Themes of Guilt and Innocence

In Harry Mulisch’s The Assault

Harry Muslich tells The Assault against a backdrop of shifting Dutch post-war society that is centred on points in history that are quite significant. A canvas is painted by Mulisch of the difficulties faced by the Dutch society in coming to terms with the wars events. Significant questions are faced by Mulisch on innocence and guilt in writing the novel that lead to the hand of fate to strongly lurk throughout the novel. The Assault morphs into a morality play that faces a lot of difficulties in the determination and judgement of what is wrong and what is right and through the live of Anton Steenwijk, guilt and innocence become strong central themes in the novel. The novel`s central protagonist is Anton Steenwijk and has been plagued with his family`s murdering at a relatively young age (Episode 145, p47). Anton is observed to constantly struggle to comprehend those events that occurred that very night that led to his ultimate apathy for the subject.

In Harry Mulisch’s The Assault, the third-person narration of the novel from Anton’s perspective is crucial to understanding how the concept of guilt affects Anton’s understanding of the past. Through Anton’s relationships with the people whom he encounters on his returns, Mulisch conveys the emotional crippling effects of survivor’s guilt on Anton’s understanding of what happened the day his family died and the difficulty of coming to fully understand the nature of who is most responsible for the harm that is perpetrated in this novel.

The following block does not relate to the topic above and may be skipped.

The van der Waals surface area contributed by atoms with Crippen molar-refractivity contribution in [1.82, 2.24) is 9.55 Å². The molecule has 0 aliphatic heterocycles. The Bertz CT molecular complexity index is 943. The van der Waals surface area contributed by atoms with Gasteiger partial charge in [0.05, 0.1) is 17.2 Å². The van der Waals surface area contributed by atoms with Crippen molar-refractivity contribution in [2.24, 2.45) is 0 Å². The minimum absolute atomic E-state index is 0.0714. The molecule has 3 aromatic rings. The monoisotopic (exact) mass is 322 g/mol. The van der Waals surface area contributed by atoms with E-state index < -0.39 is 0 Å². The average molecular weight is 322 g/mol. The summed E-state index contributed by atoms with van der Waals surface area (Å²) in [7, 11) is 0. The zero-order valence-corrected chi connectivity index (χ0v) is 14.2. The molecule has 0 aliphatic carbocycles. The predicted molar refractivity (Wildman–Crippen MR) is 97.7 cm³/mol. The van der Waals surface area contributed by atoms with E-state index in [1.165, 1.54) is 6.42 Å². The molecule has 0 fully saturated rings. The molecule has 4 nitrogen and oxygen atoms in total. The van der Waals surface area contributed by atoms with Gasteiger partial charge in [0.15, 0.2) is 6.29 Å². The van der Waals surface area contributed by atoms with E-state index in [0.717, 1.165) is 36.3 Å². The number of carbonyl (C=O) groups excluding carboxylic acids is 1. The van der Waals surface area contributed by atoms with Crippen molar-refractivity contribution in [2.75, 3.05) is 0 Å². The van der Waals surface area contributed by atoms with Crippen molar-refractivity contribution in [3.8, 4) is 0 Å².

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“Anton had the feeling that by doing something that was within his power but which he could not think of, he could undo everything and return to the way they had been before, sitting around the table playing a game. It was as if he had forgotten a name remembered a hundred times before and now on the tip of his tongue, but the harder he tried to recall it, the more elusive it became. Or it was like the time he had suddenly realised that he was breathing in and out continuously and must make sure to keep doing it or else suffocate – and at that moment he almost did suffocate.”

“He was sobbing but hardly knew why, as if his tears had washed away his memories,” Episode 145, p52.

Although Anton rarely expresses his guilt, his refusal to acknowledge and deal with what has happened implies that he is struggling with his own feeling of survivor’s guilt. This is so because the refusal of someone to acknowledge their past especially where they were a guilty party communicates the idea that they do not at all wish to remember. Furthermore, they might be remembering but the fact that they feel the guilt they always wish that they did not. Despite the statement, it is also possible that they have really moved on and forgotten of the same, but it is does not necessarily mean that the guilt does not bother them at times. However, equally significant is the way he looks at the concept of guilt. He questions the concept of guilt as it applies to all of the people involved in the incident, and in the time occupation of Holland. Because he is reluctant to relive the horror of the night that he lost his parents, he does not until much later in his life seriously question who really might have been responsible for all of the terrible events of the war (Episode 1945 p19).

Ultimately, the novel shows the complexity of guilt and the ways in which people maybe guilty without realising it, and responsibility often rests on something as absurd as lizards kept in a tank. This is an implication of the fact that people express survivor’s guilt in different ways but mostly constitutes some emotional attachments to even family assets with sentimental values, or even lizards as suggested earlier. Suggesting that for Anton to fully understand the nature of guilt, responsibility and the past is always complex and elusive.